Incoming EU rules will mean that accountants will face financial penalties for failing to report instances of aggressive tax avoidance on the part of individuals or businesses they work with.
Finance ministers from EU countries have agreed to introduce a new set of laws relating to the issue with the aim being to clamp down on the use of tax havens as a means of tax avoidance.
Despite the UK being poised to officially begin transitioning its way out of the EU from next year, accountants throughout the country are still expected to be subject to the new laws at least until the Brexit process has been completed.
The terms of a Brexit transition deal are yet to be fully agreed upon but expectations are that the UK will be obliged to follow EU laws during its transition period, which could continue well into the next decade.
The new tax avoidance reporting requirements are set to be introduced from July 2020 and will apply to lawyers and bankers, as well as to accountants.
Among the relevant lawmakers at the EU, the hope is that legally obliging accountants, lawyers and bankers to flag up instances of aggressive tax avoidance will make tax systems throughout Europe considerably more transparent while also serving to swell the coffers of national governments.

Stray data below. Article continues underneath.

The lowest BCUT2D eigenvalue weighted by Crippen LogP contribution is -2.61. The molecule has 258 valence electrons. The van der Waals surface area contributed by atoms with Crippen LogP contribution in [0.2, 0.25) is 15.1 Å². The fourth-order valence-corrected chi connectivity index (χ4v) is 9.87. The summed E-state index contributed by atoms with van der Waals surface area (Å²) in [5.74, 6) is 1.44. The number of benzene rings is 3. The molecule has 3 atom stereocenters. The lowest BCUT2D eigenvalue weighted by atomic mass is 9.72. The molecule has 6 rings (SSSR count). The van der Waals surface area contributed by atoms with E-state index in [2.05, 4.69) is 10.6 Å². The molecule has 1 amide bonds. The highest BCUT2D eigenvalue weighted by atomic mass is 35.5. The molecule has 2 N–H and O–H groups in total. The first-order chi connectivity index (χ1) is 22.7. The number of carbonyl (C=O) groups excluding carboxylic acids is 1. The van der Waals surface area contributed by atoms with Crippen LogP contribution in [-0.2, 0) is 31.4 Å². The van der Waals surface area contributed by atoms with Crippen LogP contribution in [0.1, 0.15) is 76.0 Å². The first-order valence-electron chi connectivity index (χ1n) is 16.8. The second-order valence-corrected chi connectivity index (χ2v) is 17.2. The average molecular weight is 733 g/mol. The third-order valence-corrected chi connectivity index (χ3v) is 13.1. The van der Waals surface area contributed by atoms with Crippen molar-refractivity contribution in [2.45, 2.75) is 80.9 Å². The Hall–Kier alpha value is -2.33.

The laws will place responsibility on accountants and others to inform relevant parties in their own countries of money transfers made to low-tax or no-tax jurisdictions, as well as to countries where money laundering measures are known to be particularly weak.
Individual nations will subsequently be required to contribute the information they receive on aggressive tax avoidance to a central EU database.
Valdis Dombrovskis, vice-president of the European Commission, said as the new laws were being announced that they would effectively “hold responsible the go-betweens who create and sell tax avoidance schemes”.
“Today the European Union has reiterated its commitment to bring more transparency to the world of aggressive tax planning,” he said.
“We are global frontrunners in this field. And the European Union will of course use its political influence to push for similar action at the international level.”